“Some students are much more likely to connect to their academic life and invest in their academic life and engage in it when they have things at school like the arts that feed their soul and make them excited,” she says. “So many people talk about the ‘learning loss’ in the last year. I hope schools, by and large, take this opportunity to use music and theater and dance to connect with students and help them make connections. That’s going to be more efficient and effective in terms of getting them back on track academically.”
There is so Much Love in This House
Alana joins the call from the car. She’s riding alongside the man of the hour, Nat Adderley, who drives them back from another interview. She’s thus far been silent but in agreement with both Janet and her sister’s assessments of music education. Akina leaves shortly after to proctor a PSAT. At the end of the day, it all comes back to education, about enriching the lives of children.
When Alana makes it back to the house, more of that familial love permeates through the screen. She stands by her mother who still holds the sleeping child. The scene is a striking one: three generations of Adderley. Three generations of passion, music and love. All of it manifests in the young lives they reach. The talent and sense of self they foster within each child that crosses the Adderley threshold.
“I’m so excited for these seven incredible young women to show the world who they are,” Alana says with warmth. “These seven powerhouse young women who are leading the fray in talent and grace and empathy. Having watched them grow up under our wings and seeing them as they’re about to graduate and spread their wings and fly. It’s a very proud moment, a very powerful moment. I’m going to bring all of the tissues.”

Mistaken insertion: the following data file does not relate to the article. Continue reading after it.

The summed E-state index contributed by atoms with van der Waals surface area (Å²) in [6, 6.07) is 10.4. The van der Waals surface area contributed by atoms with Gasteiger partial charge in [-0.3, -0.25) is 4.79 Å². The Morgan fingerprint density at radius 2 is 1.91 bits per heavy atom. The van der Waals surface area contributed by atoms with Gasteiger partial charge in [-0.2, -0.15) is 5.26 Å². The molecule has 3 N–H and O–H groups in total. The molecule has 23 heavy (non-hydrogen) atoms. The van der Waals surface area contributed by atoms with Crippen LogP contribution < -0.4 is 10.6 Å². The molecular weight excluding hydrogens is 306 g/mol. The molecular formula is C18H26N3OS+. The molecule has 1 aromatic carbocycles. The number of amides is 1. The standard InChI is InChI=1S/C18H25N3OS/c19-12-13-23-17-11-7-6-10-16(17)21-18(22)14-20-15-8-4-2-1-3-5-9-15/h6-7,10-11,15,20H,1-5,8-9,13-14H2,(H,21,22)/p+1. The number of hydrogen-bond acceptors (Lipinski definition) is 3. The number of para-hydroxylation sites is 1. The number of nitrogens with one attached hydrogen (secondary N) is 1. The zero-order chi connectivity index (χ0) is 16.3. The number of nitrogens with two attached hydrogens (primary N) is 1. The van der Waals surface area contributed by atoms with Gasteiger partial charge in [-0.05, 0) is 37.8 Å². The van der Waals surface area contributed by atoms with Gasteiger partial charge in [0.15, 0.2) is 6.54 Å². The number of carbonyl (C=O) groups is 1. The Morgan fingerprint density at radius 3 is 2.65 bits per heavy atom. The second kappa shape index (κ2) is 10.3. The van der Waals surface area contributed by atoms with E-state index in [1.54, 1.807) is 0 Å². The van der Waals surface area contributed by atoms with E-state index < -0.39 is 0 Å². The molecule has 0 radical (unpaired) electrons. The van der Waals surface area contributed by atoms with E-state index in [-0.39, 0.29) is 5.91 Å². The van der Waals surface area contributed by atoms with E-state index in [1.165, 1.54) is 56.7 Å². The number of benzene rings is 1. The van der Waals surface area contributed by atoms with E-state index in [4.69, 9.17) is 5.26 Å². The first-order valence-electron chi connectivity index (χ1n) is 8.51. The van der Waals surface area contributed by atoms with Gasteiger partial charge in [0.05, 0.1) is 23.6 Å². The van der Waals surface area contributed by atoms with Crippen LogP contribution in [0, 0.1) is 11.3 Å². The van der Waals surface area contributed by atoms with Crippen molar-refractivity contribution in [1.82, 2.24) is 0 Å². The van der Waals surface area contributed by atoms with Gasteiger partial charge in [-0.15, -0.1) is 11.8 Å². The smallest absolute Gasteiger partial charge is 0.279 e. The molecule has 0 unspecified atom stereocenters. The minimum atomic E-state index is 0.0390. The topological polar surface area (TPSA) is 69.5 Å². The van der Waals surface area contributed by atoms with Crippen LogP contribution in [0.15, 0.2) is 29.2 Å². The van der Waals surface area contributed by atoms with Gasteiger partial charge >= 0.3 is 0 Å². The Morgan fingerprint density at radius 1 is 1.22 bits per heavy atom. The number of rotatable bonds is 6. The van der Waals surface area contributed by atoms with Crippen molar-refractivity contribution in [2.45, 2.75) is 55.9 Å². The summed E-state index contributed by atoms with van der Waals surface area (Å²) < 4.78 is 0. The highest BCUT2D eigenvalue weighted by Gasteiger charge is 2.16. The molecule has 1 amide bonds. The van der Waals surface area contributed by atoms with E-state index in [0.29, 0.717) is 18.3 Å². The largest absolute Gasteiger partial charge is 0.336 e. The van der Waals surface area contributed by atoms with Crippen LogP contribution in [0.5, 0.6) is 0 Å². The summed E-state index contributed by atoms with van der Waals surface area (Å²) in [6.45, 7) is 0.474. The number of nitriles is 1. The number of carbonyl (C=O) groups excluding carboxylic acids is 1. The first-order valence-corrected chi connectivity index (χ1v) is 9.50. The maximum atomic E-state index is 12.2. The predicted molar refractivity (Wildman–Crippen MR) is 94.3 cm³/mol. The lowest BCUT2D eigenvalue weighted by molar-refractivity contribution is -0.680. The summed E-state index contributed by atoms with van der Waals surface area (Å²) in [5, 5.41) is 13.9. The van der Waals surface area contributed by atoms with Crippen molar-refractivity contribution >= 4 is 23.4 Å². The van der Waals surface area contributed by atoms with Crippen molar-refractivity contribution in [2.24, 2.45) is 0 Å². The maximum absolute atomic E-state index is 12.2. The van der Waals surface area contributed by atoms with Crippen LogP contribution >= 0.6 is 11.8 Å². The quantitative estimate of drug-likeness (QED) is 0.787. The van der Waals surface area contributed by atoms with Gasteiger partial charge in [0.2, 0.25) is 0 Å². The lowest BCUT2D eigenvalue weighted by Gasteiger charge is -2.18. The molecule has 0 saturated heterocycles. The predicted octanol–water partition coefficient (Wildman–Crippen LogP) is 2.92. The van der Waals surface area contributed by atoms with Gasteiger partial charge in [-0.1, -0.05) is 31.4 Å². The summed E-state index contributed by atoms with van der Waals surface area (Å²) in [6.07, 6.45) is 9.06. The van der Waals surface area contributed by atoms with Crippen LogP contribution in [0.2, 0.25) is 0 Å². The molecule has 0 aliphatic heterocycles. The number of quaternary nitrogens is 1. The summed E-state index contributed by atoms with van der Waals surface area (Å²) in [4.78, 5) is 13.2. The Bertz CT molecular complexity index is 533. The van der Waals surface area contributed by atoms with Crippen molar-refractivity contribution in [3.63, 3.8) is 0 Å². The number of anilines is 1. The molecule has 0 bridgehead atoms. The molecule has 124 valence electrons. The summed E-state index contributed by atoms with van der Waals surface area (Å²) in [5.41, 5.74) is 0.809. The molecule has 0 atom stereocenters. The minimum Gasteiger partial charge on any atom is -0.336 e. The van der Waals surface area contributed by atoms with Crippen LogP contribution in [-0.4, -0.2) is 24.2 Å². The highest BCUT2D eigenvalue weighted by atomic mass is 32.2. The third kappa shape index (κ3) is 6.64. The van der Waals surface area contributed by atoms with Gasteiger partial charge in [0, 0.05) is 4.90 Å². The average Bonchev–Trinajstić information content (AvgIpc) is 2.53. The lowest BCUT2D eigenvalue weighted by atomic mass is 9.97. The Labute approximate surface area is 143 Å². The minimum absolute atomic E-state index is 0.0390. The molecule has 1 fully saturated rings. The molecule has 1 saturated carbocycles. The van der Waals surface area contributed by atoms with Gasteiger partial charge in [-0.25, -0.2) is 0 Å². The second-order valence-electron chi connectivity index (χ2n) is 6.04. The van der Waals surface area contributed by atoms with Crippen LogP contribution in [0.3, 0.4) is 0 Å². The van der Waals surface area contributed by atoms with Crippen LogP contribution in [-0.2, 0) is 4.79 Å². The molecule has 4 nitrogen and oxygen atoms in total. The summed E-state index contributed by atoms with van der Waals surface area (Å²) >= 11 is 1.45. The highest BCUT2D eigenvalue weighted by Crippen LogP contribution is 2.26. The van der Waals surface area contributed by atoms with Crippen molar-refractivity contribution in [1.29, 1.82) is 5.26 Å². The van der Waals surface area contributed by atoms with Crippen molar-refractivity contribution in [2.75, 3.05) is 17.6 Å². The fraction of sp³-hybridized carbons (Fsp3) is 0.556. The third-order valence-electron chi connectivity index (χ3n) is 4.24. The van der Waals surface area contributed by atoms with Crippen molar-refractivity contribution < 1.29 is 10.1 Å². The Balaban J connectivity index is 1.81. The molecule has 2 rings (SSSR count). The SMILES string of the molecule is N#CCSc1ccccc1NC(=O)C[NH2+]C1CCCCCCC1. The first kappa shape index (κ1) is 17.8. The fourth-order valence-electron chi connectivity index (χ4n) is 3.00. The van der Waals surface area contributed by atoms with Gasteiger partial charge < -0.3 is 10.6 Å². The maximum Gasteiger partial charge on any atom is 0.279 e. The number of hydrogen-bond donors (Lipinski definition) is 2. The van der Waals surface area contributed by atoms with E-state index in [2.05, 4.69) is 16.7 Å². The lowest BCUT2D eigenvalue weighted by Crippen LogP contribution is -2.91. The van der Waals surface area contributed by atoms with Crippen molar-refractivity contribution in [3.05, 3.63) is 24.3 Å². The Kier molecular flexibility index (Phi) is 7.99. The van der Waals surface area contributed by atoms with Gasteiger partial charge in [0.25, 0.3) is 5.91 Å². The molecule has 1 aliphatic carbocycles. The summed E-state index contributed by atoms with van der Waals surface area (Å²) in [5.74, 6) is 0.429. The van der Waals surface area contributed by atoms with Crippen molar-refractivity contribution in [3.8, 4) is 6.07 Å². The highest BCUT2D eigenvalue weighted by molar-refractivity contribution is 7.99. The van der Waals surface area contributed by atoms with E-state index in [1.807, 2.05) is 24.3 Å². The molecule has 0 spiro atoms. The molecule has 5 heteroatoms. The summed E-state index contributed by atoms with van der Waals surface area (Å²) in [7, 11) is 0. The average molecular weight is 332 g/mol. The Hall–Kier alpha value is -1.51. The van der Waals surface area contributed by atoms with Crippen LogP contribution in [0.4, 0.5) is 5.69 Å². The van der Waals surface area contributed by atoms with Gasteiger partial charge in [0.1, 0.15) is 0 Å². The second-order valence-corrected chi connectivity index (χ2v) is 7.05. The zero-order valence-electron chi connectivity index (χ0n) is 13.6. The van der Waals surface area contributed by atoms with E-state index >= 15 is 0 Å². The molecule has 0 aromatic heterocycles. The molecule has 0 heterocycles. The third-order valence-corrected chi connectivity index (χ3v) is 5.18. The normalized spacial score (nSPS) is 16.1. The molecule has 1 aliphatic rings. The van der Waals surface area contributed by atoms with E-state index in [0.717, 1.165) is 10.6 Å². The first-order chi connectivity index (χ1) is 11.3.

Janet laughs beside her, a mother who knows her daughter and accepts her as she is. “Each of them joined us at different ages and at different points in their lives where they may have felt very uncertain and uncomfortable in their own skin,” Akin continues. “Being able to help guide them into becoming their best selves. It’s a magical thing that we get to do, and I do not take it for granted a single bit.”
Janet feels the sense of wonder as well. “I’m truly the fairy godmother,” she says. “All I do is sprinkle fairy dust. Alana is the engine of all of this. All the girls look to her and want to be her. It’s the perfect sort of evolution. What she’s able to bring out of these girls and give them is nothing short of extraordinary.
“Alana and Akina’s father has joined forces with us. When we were the Fabulous Four, Nathanial and I always talked about [this]. When he was on tour with Luther Vandross and I was on Broadway, we always knew we would get to a point in our lives where we would pass it on to the next generation. That we would teach, that we would educate. For this moment, as grandparents, to come together to do this is very meaningful. And we’re bringing everyone along with us.”
It’s all about music and family and love. Always love. As the conversation comes to a close Janet leaves with another gem from her years of experience and wisdom. “My mission statement is the whole is greater than the sum of its parts. This is very much a ‘whole greater than the sum of its parts’ moment. We’re all coming together in this moment to make magic and to plant roots and foundations for the next generation.”
The Adderley Foundation: